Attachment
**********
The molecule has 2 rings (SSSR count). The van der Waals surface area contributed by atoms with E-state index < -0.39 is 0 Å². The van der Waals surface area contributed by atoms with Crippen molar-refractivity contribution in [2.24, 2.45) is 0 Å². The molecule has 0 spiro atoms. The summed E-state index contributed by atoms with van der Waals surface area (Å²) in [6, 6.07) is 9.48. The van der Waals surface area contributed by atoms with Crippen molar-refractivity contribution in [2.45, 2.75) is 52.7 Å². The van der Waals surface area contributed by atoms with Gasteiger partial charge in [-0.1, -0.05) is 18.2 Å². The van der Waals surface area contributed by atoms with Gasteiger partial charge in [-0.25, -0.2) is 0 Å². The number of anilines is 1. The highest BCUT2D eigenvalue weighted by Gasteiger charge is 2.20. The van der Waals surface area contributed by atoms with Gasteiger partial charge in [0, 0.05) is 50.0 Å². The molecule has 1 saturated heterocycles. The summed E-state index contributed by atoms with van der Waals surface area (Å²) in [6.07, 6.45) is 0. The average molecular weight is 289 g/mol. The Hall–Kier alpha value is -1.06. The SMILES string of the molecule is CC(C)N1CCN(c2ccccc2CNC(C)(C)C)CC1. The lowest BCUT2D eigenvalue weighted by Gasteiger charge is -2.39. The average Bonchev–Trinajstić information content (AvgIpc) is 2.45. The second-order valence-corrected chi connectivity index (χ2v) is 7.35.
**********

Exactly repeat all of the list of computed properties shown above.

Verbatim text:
The molecule has 2 rings (SSSR count). The van der Waals surface area contributed by atoms with E-state index < -0.39 is 0 Å². The van der Waals surface area contributed by atoms with Crippen molar-refractivity contribution in [2.24, 2.45) is 0 Å². The molecule has 0 spiro atoms. The summed E-state index contributed by atoms with van der Waals surface area (Å²) in [6, 6.07) is 9.48. The van der Waals surface area contributed by atoms with Crippen molar-refractivity contribution in [2.45, 2.75) is 52.7 Å². The van der Waals surface area contributed by atoms with Gasteiger partial charge in [-0.1, -0.05) is 18.2 Å². The van der Waals surface area contributed by atoms with Gasteiger partial charge in [-0.25, -0.2) is 0 Å². The number of anilines is 1. The highest BCUT2D eigenvalue weighted by Gasteiger charge is 2.20. The van der Waals surface area contributed by atoms with Gasteiger partial charge in [0, 0.05) is 50.0 Å². The molecule has 1 saturated heterocycles. The summed E-state index contributed by atoms with van der Waals surface area (Å²) in [6.07, 6.45) is 0. The average molecular weight is 289 g/mol. The Hall–Kier alpha value is -1.06. The SMILES string of the molecule is CC(C)N1CCN(c2ccccc2CNC(C)(C)C)CC1. The lowest BCUT2D eigenvalue weighted by Gasteiger charge is -2.39. The average Bonchev–Trinajstić information content (AvgIpc) is 2.45. The second-order valence-corrected chi connectivity index (χ2v) is 7.35.